Discipline: Ecology Environmental and Earth Sciences
Ashley Kim - University of California Davis
Co-Author(s): Dr. Erin Wilson Rankin, University of California Riverside, Riverside, CA
Hummingbirds are known to utilize visual cues while foraging for nectar. When some arthropods are present on flowers, hummingbirds have been observed to avoid those occupied flowers. To better understand their responses, hummingbirds participated in a series of choice-experiments to identify what cues the birds responded to and how. Three species of hummingbirds: Anna’s (Calypte anna), Costa’s (Calypte costae), and Anna’s x Costa’s hybrids were used in the study in both captivity and the field. In addition to studying visual cues, olfactory cues were also tested in the study to further investigate behavioral mechanisms. The visual and olfactory treatments were extracted from native wood ants (Formica francoeuri), invasive Argentine ants (Linepithema humile) and European honeybees (Apis mellifera). The three treatments include formic acid (wood ant defense cue), Z9 pheromones (Argentine ant aggregation cue), and cuticular hydrocarbons (associated with honeybee foraging). Although not known for their sense of smell, hummingbirds in this study exhibited some ability to distinguish insect chemical cues in different ecological contexts. Such data describing how avian pollinators respond to insect-derived chemical signals at floral resources will improve our understanding of plant-pollinator and inter-pollinator interactions.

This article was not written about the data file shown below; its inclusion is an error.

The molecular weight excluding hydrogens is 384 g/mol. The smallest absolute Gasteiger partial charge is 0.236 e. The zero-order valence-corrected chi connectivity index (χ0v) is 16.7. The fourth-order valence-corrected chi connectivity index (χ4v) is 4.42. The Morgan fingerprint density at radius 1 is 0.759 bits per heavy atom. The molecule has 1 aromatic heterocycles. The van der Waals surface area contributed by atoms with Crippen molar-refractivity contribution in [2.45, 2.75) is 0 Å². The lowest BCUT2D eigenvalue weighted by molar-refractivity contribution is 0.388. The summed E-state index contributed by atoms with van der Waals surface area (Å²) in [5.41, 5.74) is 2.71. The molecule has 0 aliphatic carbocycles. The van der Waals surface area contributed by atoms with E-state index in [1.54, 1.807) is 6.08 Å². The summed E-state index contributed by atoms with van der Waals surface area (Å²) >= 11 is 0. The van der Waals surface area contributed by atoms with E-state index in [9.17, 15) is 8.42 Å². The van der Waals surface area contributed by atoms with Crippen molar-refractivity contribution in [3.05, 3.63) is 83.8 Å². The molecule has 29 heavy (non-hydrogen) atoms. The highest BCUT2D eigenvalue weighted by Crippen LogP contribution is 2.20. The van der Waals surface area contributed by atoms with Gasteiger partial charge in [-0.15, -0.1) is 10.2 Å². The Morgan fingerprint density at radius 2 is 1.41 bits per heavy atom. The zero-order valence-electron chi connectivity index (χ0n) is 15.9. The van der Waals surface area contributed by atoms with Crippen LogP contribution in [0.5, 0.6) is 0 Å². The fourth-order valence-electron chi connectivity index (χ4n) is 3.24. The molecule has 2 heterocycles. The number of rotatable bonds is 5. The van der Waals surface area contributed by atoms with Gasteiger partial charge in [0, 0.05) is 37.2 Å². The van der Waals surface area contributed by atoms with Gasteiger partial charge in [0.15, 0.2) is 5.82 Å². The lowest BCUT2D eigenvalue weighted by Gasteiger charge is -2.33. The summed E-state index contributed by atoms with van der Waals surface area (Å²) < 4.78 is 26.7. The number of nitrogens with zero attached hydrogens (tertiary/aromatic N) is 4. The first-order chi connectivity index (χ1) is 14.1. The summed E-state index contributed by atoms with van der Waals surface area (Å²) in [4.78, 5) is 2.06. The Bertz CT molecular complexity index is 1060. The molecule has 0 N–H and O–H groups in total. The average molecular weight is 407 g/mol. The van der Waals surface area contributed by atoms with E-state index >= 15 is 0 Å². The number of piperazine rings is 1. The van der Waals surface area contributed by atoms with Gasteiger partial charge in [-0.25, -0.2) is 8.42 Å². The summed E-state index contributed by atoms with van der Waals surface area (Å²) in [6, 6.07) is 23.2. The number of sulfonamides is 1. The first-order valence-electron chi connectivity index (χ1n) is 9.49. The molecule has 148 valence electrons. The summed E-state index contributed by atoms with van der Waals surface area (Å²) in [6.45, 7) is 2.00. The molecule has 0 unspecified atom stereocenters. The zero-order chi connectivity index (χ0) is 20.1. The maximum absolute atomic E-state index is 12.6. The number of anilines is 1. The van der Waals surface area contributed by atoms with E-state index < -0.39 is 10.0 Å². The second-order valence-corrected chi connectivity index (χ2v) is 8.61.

Funder Acknowledgement(s): National Science Foundation (NSF), Bill & Melinda Gates Foundation Grand Challenge Award, Vodafone's Wireless Innovation Project, and a UCR Chancellors Award.
Faculty Advisor: Dr. Erin Wilson Rankin, email@example.com
Role: My mentor first presented me the idea of working with hummingbirds and insects to study their ecological interaction on olfactory and visual cues. I studied related primary literatures and created my own experimental design. In addition, I completed about 80% of the experimental trials out in the field. Then I inputted the data and analyzed it with my mentor using the programming language 'R'. We are currently writing our findings in a scientific paper and I will be listed as the primary author. I would like to acknowledge and thank my mentor for providing guidance every step of the way.